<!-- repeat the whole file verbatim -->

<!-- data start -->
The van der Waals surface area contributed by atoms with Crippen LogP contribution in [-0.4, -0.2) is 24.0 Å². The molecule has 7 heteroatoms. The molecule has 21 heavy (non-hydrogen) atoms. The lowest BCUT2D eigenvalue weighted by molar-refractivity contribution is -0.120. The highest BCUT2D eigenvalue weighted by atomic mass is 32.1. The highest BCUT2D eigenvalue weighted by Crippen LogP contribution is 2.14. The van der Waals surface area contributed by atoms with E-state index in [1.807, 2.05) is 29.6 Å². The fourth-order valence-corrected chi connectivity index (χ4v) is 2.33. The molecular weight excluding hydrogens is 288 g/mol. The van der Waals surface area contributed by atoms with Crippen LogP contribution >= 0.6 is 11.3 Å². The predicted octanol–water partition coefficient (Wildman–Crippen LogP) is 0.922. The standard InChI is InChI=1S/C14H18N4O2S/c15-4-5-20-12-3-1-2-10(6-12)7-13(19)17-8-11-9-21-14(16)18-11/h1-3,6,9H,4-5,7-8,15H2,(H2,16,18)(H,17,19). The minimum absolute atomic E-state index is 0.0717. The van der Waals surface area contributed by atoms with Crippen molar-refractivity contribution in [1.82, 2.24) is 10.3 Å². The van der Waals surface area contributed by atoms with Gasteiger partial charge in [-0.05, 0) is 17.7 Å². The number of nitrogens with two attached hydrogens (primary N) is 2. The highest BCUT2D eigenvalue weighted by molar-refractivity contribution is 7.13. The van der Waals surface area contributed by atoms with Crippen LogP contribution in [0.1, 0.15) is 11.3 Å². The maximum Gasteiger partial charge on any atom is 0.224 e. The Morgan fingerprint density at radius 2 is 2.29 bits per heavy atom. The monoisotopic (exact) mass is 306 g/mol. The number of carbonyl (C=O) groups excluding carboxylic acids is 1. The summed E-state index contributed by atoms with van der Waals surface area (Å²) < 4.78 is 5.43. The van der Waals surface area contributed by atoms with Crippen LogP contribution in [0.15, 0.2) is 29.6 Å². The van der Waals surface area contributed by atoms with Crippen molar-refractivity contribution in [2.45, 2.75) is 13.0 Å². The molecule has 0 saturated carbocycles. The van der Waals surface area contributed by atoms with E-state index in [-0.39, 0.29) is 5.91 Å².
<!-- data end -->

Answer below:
The van der Waals surface area contributed by atoms with Crippen LogP contribution in [-0.4, -0.2) is 24.0 Å². The molecule has 7 heteroatoms. The molecule has 21 heavy (non-hydrogen) atoms. The lowest BCUT2D eigenvalue weighted by molar-refractivity contribution is -0.120. The highest BCUT2D eigenvalue weighted by atomic mass is 32.1. The highest BCUT2D eigenvalue weighted by Crippen LogP contribution is 2.14. The van der Waals surface area contributed by atoms with E-state index in [1.807, 2.05) is 29.6 Å². The fourth-order valence-corrected chi connectivity index (χ4v) is 2.33. The molecular weight excluding hydrogens is 288 g/mol. The van der Waals surface area contributed by atoms with Crippen LogP contribution >= 0.6 is 11.3 Å². The predicted octanol–water partition coefficient (Wildman–Crippen LogP) is 0.922. The standard InChI is InChI=1S/C14H18N4O2S/c15-4-5-20-12-3-1-2-10(6-12)7-13(19)17-8-11-9-21-14(16)18-11/h1-3,6,9H,4-5,7-8,15H2,(H2,16,18)(H,17,19). The minimum absolute atomic E-state index is 0.0717. The van der Waals surface area contributed by atoms with Crippen molar-refractivity contribution in [1.82, 2.24) is 10.3 Å². The van der Waals surface area contributed by atoms with Gasteiger partial charge in [-0.05, 0) is 17.7 Å². The number of nitrogens with two attached hydrogens (primary N) is 2. The highest BCUT2D eigenvalue weighted by molar-refractivity contribution is 7.13. The van der Waals surface area contributed by atoms with Crippen LogP contribution in [0.1, 0.15) is 11.3 Å². The maximum Gasteiger partial charge on any atom is 0.224 e. The Morgan fingerprint density at radius 2 is 2.29 bits per heavy atom. The monoisotopic (exact) mass is 306 g/mol. The number of carbonyl (C=O) groups excluding carboxylic acids is 1. The summed E-state index contributed by atoms with van der Waals surface area (Å²) < 4.78 is 5.43. The van der Waals surface area contributed by atoms with Crippen LogP contribution in [0.15, 0.2) is 29.6 Å². The van der Waals surface area contributed by atoms with Crippen molar-refractivity contribution in [2.45, 2.75) is 13.0 Å². The molecule has 0 saturated carbocycles. The van der Waals surface area contributed by atoms with E-state index in [-0.39, 0.29) is 5.91 Å².